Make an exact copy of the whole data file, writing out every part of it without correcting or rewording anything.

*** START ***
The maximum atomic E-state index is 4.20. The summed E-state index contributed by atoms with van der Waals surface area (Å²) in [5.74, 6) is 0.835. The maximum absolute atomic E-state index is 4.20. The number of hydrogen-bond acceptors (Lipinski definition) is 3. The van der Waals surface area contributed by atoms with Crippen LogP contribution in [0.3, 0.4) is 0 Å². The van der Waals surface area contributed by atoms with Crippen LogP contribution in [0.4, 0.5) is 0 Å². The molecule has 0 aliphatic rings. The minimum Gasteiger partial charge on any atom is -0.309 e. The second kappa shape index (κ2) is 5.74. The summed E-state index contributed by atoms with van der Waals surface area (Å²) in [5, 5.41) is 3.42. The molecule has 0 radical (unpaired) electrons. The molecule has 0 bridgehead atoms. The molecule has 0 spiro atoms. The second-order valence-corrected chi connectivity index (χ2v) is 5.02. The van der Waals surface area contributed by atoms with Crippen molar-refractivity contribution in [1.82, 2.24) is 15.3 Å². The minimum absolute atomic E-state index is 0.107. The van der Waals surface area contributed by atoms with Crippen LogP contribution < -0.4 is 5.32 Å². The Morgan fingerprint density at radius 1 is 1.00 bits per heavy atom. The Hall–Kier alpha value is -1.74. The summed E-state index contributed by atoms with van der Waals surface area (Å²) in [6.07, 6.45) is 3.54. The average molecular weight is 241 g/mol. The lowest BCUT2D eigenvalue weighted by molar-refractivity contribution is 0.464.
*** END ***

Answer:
The maximum atomic E-state index is 4.20. The summed E-state index contributed by atoms with van der Waals surface area (Å²) in [5.74, 6) is 0.835. The maximum absolute atomic E-state index is 4.20. The number of hydrogen-bond acceptors (Lipinski definition) is 3. The van der Waals surface area contributed by atoms with Crippen LogP contribution in [0.3, 0.4) is 0 Å². The van der Waals surface area contributed by atoms with Crippen LogP contribution in [0.4, 0.5) is 0 Å². The molecule has 0 aliphatic rings. The minimum Gasteiger partial charge on any atom is -0.309 e. The second kappa shape index (κ2) is 5.74. The summed E-state index contributed by atoms with van der Waals surface area (Å²) in [5, 5.41) is 3.42. The molecule has 0 radical (unpaired) electrons. The molecule has 0 bridgehead atoms. The molecule has 0 spiro atoms. The second-order valence-corrected chi connectivity index (χ2v) is 5.02. The van der Waals surface area contributed by atoms with Crippen molar-refractivity contribution in [1.82, 2.24) is 15.3 Å². The minimum absolute atomic E-state index is 0.107. The van der Waals surface area contributed by atoms with Crippen LogP contribution < -0.4 is 5.32 Å². The Morgan fingerprint density at radius 1 is 1.00 bits per heavy atom. The Hall–Kier alpha value is -1.74. The summed E-state index contributed by atoms with van der Waals surface area (Å²) in [6.07, 6.45) is 3.54. The average molecular weight is 241 g/mol. The lowest BCUT2D eigenvalue weighted by molar-refractivity contribution is 0.464.